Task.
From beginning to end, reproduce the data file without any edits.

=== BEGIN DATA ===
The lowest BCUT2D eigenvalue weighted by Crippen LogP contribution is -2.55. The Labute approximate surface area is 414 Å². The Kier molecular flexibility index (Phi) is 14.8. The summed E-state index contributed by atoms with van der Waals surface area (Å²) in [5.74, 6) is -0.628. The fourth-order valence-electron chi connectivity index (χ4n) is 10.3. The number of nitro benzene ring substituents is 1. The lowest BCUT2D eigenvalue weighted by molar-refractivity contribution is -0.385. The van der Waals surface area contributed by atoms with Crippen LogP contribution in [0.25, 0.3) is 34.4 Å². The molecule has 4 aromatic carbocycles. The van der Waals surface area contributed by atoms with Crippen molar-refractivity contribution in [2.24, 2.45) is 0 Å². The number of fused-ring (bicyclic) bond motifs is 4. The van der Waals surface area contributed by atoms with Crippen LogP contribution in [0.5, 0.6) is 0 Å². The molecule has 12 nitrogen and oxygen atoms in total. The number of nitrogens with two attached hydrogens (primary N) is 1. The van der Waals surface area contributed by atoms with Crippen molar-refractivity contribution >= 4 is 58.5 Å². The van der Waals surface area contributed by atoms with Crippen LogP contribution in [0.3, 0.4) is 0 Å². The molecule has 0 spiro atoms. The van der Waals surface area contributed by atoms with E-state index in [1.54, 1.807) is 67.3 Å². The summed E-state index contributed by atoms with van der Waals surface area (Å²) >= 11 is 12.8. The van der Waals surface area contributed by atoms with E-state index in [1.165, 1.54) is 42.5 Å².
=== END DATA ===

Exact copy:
The lowest BCUT2D eigenvalue weighted by Crippen LogP contribution is -2.55. The Labute approximate surface area is 414 Å². The Kier molecular flexibility index (Phi) is 14.8. The summed E-state index contributed by atoms with van der Waals surface area (Å²) in [5.74, 6) is -0.628. The fourth-order valence-electron chi connectivity index (χ4n) is 10.3. The number of nitro benzene ring substituents is 1. The lowest BCUT2D eigenvalue weighted by molar-refractivity contribution is -0.385. The van der Waals surface area contributed by atoms with Crippen LogP contribution in [0.25, 0.3) is 34.4 Å². The molecule has 4 aromatic carbocycles. The van der Waals surface area contributed by atoms with Crippen molar-refractivity contribution in [2.24, 2.45) is 0 Å². The number of fused-ring (bicyclic) bond motifs is 4. The van der Waals surface area contributed by atoms with Crippen LogP contribution in [0.5, 0.6) is 0 Å². The molecule has 12 nitrogen and oxygen atoms in total. The number of nitrogens with two attached hydrogens (primary N) is 1. The van der Waals surface area contributed by atoms with Crippen molar-refractivity contribution >= 4 is 58.5 Å². The van der Waals surface area contributed by atoms with Crippen LogP contribution in [0.3, 0.4) is 0 Å². The molecule has 0 spiro atoms. The van der Waals surface area contributed by atoms with E-state index in [1.54, 1.807) is 67.3 Å². The summed E-state index contributed by atoms with van der Waals surface area (Å²) >= 11 is 12.8. The van der Waals surface area contributed by atoms with E-state index in [1.165, 1.54) is 42.5 Å².